Diplospory and parthenogenesis estimates: All 130 hybrids flowered over a 3-year period. Analysis of megagametophyte formation and seed production for the F1's indicated that both diplospory and parthenogenesis segregate in the experimental population (Noyes 2000b; Figure 1). Diplospory was measured quantitatively for each hybrid by scoring as either meiotic or diplosporous ≥100 cleared ovules per plant. Meiotic megagametophytes are tetrasporic, developing from the four haploid nuclei resulting from meiosis of the megasporocyte. Diplosporous megagametophytes, on the other hand, arise from two unreduced nuclei that result from a mitotic or mitotic-like division of the megasporocyte.
Many of the F1's produced at least some seed, though often at a very low level (Noyes 2000b). However, high levels of phenotypic variation in F2 cohorts indicated that predominantly meiotic hybrids likely produced seed via selfing. In contrast, F2 cohorts of a sample of 28 F1's characterized by moderate to high levels of diplospory (percentage of meiotic ovules ranging from 1 to 30%) were with rare exception phenotypically uniform (Noyes 2000b). This is evidence that diplosporous F1 hybrids produce seed predominantly via diplospory and parthenogenesis even when the proportion of meiotic ovules is substantial. Parthenogenesis was estimated quantitatively as the average percentages of achenes with embryos (determined microscopically) for three capitula per F1 (see Noyes 2000b). Parthenogenesis scores range from 0 to 68%, and the trait appears to segregate among experimental hybrids with moderate to high diplospory scores (Noyes 2000b; Figure 1).
DNA isolations and genotyping: Total genomic DNA was isolated from 100 mg of fresh leaf tissue using DNeasy plant mini kits (QIAGEN, Chatsworth, CA) for P1, P2, and all F1 progeny. All individuals were genotyped with AFLPs (Voset al. 1995). Digestion of genomic DNA, ligation of adapters, preamplification, and selective amplification followed standard protocols (Voset al. 1995). All enzymes and buffers were purchased from New England Biolabs (Beverly, MA). HPLC-purified EcoRI + 3 primers, 5′ labeled with either Texas Red or Oregon Green fluorescent dyes, were obtained from GIBCO-BRL-Life Technologies (Rockville, MD).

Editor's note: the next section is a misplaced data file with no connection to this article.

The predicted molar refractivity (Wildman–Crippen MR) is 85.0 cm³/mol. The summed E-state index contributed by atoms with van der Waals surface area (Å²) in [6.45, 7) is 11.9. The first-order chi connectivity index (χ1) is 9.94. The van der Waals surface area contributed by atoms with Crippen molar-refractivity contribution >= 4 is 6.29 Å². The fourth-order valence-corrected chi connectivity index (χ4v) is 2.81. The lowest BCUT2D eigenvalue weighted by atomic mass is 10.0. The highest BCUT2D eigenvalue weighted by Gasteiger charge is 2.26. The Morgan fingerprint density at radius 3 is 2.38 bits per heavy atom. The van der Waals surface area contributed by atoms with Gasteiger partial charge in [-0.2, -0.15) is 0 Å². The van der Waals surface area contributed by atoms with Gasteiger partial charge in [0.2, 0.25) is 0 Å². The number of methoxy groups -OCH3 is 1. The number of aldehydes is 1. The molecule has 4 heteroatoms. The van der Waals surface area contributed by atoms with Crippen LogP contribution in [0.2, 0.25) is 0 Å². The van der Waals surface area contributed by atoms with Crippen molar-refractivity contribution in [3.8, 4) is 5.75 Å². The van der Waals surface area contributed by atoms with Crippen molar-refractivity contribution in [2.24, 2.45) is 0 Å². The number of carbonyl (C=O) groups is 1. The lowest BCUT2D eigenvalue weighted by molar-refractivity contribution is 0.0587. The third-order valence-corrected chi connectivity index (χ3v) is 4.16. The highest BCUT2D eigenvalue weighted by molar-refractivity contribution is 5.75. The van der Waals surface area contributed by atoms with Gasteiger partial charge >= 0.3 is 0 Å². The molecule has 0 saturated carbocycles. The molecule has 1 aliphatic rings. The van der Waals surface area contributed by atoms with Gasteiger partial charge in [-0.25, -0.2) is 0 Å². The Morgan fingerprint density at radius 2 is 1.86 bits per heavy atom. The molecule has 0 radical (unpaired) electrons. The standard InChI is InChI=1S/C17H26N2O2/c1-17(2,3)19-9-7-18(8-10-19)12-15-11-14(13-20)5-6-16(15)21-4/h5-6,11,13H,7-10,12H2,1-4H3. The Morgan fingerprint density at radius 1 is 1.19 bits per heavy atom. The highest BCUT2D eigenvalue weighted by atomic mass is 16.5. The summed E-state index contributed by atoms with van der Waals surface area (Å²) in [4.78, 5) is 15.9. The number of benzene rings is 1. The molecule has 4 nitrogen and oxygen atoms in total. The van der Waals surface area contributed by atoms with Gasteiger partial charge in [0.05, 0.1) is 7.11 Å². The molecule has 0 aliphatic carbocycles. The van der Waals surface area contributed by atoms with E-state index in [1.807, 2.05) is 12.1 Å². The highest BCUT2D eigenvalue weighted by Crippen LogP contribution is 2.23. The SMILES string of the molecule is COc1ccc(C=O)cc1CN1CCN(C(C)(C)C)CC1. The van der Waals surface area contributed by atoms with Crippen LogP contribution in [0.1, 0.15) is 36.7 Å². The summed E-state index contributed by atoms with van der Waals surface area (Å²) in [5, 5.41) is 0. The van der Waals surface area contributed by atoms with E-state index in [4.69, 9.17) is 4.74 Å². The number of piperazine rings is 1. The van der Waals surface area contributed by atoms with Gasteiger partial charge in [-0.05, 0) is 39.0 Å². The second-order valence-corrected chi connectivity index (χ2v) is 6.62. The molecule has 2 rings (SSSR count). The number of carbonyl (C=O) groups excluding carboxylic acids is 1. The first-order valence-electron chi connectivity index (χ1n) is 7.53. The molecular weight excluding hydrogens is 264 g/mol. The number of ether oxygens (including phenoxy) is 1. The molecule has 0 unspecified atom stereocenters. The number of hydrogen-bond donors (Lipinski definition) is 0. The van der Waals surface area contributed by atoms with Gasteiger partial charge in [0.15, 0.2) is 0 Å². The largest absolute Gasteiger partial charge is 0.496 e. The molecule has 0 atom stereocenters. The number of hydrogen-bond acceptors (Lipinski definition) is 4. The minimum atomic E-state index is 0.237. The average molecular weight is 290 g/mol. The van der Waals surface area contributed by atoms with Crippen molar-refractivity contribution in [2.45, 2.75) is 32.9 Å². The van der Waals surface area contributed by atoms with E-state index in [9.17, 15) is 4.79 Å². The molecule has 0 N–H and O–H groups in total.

Reaction products were denatured at 90° with an equal volume (10 μl) of formamide dye (98% formamide, 10 mm EDTA pH 8.0, bromphenol blue) and separated on 5% denaturing polyacrylamide gels run at constant power (50 W) for 1 hr 30 min. Bands were visualized using an FMBIO II scanner and image analysis software (Hitachi Software Engineering, Tokyo, Japan) with wavelengths of 625 nm for Texas Red-labeled and 505 nm for Oregon Green-labeled reactions, respectively. Fragment sizes of the Texas Red- and Oregon Green-labeled fragments were estimated from the comigration of markers constituting Prism Genescan-500 ROX (PE Applied Biosystems, Warrington, Great Britain) and MapMarker LOW 70-400BP fluorescein (Bioventures, Murfreesboro, TN) ladders, respectively. Each AFLP marker is identified with a unique label that consists of the last two selective nucleotides of the EcoRI and MseI primers followed by the estimated fragment size (for example, GCCC.209 refers to a 209-bp fragment produced by the primer combination EcoRI + AGC and MseI + ACC).
Marker classification: All segregating markers were tested for fit to six single-dose (1–6) and four double-dose (7–10) inheritance models (Table 1). Model parameters differ in allele dosage [single dose (SD) vs. double dose (DD)], selection (neutral vs. complete), and segregation type (chromosome vs. chromatid). Selection models (2, 4, 6, 8, and 10) assume complete elimination of gametes bearing either a single (A) or double dose (AA) of an allele in the absence of a wild-type (a) allele. Consequently, the expected frequency of markers in diploid 2n = 18 progeny for these models is zero. Chromatid segregation (models 3, 4, 9, and 10) is unique to autopolyploids and occurs when a marker lies >50 cM from the centromere of a chromosome (Stansfield 1983). Under this condition, random assortment of chromatids rather than chromosomes is expected. All models assume trisomic inheritance except for disomic models 5 and 6, which assume preferential pairing of homologues (with and without complete gametophytic selection, respectively), to the complete exclusion of the third nonrecombinant homologue. A nonrecombinant homologue, effectively a univalent in meiosis, is here assumed to segregate with one or the other of the homologous synaptic chromosomes. Under this assumption, the inheritance of a marker lying on a univalent corresponds exactly to that of a DD marker under complete gametophytic selection (model 8). However, note that the exclusion from diploid progeny of markers located on a univalent occurs due to meiotic behavior rather than gametophytic selection. Expected ratios for dominant markers at aneuploid chromosome levels for all models were calculated assuming stepwise increase in likelihood from haploid to diploid gametic levels.